Ukman: Combining the power of big data with the specificity of evidence-based primary research in which there is a proven correlation between a given intervention and a specific impact, PSV measures outcomes (not mere outputs). Accounting for positive, negative and independently occurring outcomes, PSV mathematically translates each unit of social capital into a dollar value, not to commercialize the public interest but because money is a universally understood currency for conveying value. Values are based on direct outcomes rather than just savings or income to the public purse or individuals.
Our algorithm also accounts for the six Intangibles that drive scale and Velocity, a preassigned value based on a weighted index of population and soft power — the ability to persuade by attraction and persuasion rather than by coercion or force.
We divide the social capital by the budget to reveal both effectiveness and efficiency and enable funders to compare programs to each other. Example, 1:3 indicates an investment of $1 delivers $3 of social capital. We are also building a normative database that enables users to compare returns to the universe of similar initiatives.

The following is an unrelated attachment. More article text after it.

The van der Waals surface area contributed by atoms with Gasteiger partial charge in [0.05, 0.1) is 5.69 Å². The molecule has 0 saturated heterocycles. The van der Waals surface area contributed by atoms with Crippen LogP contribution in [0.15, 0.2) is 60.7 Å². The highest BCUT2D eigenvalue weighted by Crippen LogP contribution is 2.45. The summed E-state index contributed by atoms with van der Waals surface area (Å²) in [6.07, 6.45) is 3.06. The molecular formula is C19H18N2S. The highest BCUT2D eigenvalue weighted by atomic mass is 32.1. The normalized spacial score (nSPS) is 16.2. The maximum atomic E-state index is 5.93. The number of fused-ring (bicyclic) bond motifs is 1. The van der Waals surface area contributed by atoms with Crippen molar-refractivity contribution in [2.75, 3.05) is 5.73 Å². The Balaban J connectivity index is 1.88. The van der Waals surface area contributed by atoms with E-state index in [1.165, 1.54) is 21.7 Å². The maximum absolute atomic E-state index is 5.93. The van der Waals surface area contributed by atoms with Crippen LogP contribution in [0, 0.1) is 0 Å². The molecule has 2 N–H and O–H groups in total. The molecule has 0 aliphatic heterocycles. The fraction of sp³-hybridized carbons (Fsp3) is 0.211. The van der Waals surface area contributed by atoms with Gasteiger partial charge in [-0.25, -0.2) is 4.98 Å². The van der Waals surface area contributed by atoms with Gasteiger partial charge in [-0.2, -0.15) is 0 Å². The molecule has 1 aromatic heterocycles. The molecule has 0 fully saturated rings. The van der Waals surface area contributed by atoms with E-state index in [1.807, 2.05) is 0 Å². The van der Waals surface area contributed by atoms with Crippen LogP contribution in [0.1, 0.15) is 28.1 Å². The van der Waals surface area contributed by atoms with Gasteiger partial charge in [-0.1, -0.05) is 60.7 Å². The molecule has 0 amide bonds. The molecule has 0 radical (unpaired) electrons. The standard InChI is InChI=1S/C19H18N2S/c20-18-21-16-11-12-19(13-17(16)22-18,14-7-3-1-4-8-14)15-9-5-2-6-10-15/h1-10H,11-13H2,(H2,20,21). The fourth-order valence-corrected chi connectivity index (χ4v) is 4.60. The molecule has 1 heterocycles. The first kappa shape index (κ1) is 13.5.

PSV has been used to value organizations and programs in areas as diverse as arts, education, homelessness, community development, clean water, legal aid and social inclusion.
Aziz: What kinds of partners have you been working with?
Ukman: Our clients are more diverse than we anticipated. It turns out all kinds of organizations create social capital but get no credit for it because it’s not measured. Broadly though our clients fall into three categories: the first is Funders, which includes foundations, trusts, governments, impact investors, etc. They use PSV to compare ROI across portfolios or sectors. Clients in this category also use PSV to respond to increasing pressure to be more data driven.